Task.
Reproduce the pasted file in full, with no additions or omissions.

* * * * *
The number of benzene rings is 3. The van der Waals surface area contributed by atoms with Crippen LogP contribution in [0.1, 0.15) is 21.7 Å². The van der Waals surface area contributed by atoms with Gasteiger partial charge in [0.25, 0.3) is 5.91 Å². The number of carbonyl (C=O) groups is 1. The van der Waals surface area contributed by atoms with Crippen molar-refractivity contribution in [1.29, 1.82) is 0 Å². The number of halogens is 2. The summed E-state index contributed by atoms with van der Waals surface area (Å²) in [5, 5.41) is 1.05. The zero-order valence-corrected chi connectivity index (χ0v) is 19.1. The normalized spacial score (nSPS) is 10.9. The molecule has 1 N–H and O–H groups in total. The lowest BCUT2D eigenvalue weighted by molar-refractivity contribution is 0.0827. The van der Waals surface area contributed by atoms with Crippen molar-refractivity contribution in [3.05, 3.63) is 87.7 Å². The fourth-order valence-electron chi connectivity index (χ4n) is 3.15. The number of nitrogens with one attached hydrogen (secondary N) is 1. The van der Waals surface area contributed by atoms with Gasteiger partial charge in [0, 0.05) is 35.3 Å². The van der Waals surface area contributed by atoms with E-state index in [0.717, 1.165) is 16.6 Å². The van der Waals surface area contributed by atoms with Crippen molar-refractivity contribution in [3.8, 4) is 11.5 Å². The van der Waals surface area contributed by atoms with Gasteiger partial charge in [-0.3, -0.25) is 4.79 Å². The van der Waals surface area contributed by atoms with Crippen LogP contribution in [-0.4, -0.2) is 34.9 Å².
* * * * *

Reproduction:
The number of benzene rings is 3. The van der Waals surface area contributed by atoms with Crippen LogP contribution in [0.1, 0.15) is 21.7 Å². The van der Waals surface area contributed by atoms with Gasteiger partial charge in [0.25, 0.3) is 5.91 Å². The number of carbonyl (C=O) groups is 1. The van der Waals surface area contributed by atoms with Crippen molar-refractivity contribution in [1.29, 1.82) is 0 Å². The number of halogens is 2. The summed E-state index contributed by atoms with van der Waals surface area (Å²) in [5, 5.41) is 1.05. The zero-order valence-corrected chi connectivity index (χ0v) is 19.1. The normalized spacial score (nSPS) is 10.9. The molecule has 1 N–H and O–H groups in total. The lowest BCUT2D eigenvalue weighted by molar-refractivity contribution is 0.0827. The van der Waals surface area contributed by atoms with Crippen molar-refractivity contribution in [3.05, 3.63) is 87.7 Å². The fourth-order valence-electron chi connectivity index (χ4n) is 3.15. The number of nitrogens with one attached hydrogen (secondary N) is 1. The van der Waals surface area contributed by atoms with Gasteiger partial charge in [0, 0.05) is 35.3 Å². The van der Waals surface area contributed by atoms with E-state index in [0.717, 1.165) is 16.6 Å². The van der Waals surface area contributed by atoms with Crippen molar-refractivity contribution in [3.8, 4) is 11.5 Å². The van der Waals surface area contributed by atoms with Gasteiger partial charge in [-0.3, -0.25) is 4.79 Å². The van der Waals surface area contributed by atoms with Crippen LogP contribution in [-0.4, -0.2) is 34.9 Å².